Are Moving Expenses Tax Deductible? Everything You Need to Know
It’s that special time of the year — tax time. And no one wants to miss out on tax deductions.
You recently moved and want to know, are moving expenses tax deductible?
Continue reading this guide to learn if you are qualified to report moving expense deductions on your Federal Tax Income Return and State Tax Income Return.
Table of Contents
- Are Moving Expenses Tax Deductible on Your Federal Income Tax Return?
- Qualifications for Military Members
- Qualifications For Eligible Civilians
- What Type of Moving Expenses Are Tax Deductible?
- What Type of Moving Expenses Are NOT Tax Deductible?
- How to Claim a Moving Expense Deduction on Your Federal Income Tax Return
- How to Claim a Moving Expense Deduction on Your State Income Tax Return
- 7 States Where You Can Deduct Moving Expenses on Your State Income Tax Return
- Are You Planning a Move in 2021? Let Us Help
Are Moving Expenses Tax Deductible on Your Federal Income Tax Return?
Thanks to the Tax Cuts and Jobs Act (TCJA) being passed in 2017, most people do not qualify for tax deductions on moving expenses.
However, there are some exceptions to this rule. Military members and civilians with hyper-specific qualifications can file moving expenses as tax deductions on their federal income tax return.
Qualifications For Military Members
If you’re an active-duty military member and you are subject to a permanent change of duty station (PCS), you can claim moving expense deductions for the year of 2018 and on whether you are:
- Moving from your home to your first duty station
- Moving from one duty station to another; or
- From your final duty station to your new residence.
When it comes to claiming moving expenses on your federal income tax return, there are a few rules to note:
- There’s no double-dipping allowed. You cannot claim any moving expenses that are reimbursed by the government.
- If you are moving due to the end of your duty, you only have one year to claim your moving expenses on your tax return.
Moving expenses associated with all of the members of your household qualify for tax deductions. In the event that you become deceased, imprisoned, or desert your post, your dependents can claim the moving expense deduction if they have to relocate without you.
Qualifications For Eligible Civilians
If you moved in 2017, you may be in luck.
Since the Tax Cuts and Jobs Act (TCJA) went into effect for 2018 tax filings and beyond, you can still amend your 2017 income tax return if you moved the same year and meet the specific qualification requirements.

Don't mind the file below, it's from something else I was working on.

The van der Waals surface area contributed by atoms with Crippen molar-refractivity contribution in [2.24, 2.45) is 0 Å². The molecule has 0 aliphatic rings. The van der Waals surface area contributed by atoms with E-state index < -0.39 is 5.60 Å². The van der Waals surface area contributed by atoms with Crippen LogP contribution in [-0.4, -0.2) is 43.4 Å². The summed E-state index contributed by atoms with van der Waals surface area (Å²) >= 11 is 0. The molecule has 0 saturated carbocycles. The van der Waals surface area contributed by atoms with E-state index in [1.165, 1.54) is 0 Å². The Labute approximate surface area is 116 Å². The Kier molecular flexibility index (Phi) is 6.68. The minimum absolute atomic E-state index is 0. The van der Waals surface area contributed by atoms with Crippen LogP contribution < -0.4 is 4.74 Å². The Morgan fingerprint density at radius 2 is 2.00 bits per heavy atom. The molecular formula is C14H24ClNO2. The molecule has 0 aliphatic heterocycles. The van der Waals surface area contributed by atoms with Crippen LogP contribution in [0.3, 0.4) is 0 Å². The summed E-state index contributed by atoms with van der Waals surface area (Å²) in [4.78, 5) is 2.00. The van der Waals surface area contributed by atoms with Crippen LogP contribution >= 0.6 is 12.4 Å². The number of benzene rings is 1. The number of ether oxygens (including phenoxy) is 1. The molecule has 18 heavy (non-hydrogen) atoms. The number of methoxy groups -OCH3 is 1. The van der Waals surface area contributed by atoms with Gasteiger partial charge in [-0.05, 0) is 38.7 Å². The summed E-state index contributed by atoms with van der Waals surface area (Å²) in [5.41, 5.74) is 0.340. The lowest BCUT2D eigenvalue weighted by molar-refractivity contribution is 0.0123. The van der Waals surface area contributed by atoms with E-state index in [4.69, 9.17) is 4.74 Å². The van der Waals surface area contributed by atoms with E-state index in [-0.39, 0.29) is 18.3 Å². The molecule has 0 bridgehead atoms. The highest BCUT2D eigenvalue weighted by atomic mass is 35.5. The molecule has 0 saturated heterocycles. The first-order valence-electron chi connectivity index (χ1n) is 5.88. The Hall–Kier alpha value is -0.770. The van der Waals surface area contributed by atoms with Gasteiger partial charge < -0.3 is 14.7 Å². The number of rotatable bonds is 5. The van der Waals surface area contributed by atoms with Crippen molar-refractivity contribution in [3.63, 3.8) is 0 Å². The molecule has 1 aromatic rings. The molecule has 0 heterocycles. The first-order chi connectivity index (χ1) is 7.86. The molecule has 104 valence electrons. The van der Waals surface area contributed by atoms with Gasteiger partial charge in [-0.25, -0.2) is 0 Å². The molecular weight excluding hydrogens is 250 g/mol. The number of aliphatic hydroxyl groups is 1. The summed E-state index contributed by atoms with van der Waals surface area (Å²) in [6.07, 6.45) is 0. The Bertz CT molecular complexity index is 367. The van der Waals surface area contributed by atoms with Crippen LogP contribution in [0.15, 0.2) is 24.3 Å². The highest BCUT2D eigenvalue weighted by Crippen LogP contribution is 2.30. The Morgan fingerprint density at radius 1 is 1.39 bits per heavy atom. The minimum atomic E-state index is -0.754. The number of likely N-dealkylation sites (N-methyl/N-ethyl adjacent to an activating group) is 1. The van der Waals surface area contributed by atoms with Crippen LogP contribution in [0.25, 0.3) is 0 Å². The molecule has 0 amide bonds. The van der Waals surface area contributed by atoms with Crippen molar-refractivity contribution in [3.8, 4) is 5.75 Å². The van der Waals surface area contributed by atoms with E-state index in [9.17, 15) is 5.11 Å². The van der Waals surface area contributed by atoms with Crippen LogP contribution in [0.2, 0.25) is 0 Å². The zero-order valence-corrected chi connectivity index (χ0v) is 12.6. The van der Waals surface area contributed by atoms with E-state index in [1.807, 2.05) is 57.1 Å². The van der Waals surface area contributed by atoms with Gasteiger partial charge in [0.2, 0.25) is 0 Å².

If you qualify, you have three years from the date you filed your 2017 federal income tax return or two years from the date you last paid taxes on your 2017 return to amend it.
To claim the moving expense deduction, you must pass these three tests:
- “Closely related to starting work” test
- Time test
- Distance test
Closely Related to Starting Work Test
To qualify for the moving expense deduction, you must have moved within one year of starting a job at your new location.
There’s only one exception to this rule: If you worked outside of the U.S. and relocated back to the United States to retire, you can pass this test without getting a job at your new location.
In addition to starting a new job, your job location must be 50 miles farther from your former home than your previous job was.
For example, say you lived in San Antonio, Texas, and had a 15-mile work commute before moving to Los Angeles, California. The distance from your previous home in San Antonio to your new job location in Los Angeles is roughly 1,300 miles.
Because 1,300 miles is farther than 50 miles farther than your 15-mile commute, you passed the distance test.
The length of your employment at your new location is also a defining factor on whether or not you qualify for the moving expense deduction.
In order to pass this test, you must meet one of the following requirements:
- During the first 12 months following your move, you worked as a full-time employee for at least 39 weeks.
- During the first 12 months following your move, you worked as a full-time self-employed person for at least 39 weeks and you worked at least 78 weeks within a 2-year period.
What Type of Moving Expenses Are Tax-Deductible?
If you qualify for a tax deduction on your move, you may be wondering what type of moving expenses are tax-deductible.
The following moving expenses are tax-deductible:
- Services from a professional moving company
- DIY moving trucks or pods
- The cost of fuel or the standard moving mileage rate, if you travel by car
- Packing supplies
- Move insurance
- Moving help
- Travel expenses (excluding meals) for a one-way trip for each of your household members
- Storage for up to 30 days after household items are moved
What Moving Expenses Are NOT Tax-Deductible?
Unfortunately, not all moving expenses are tax-deductible.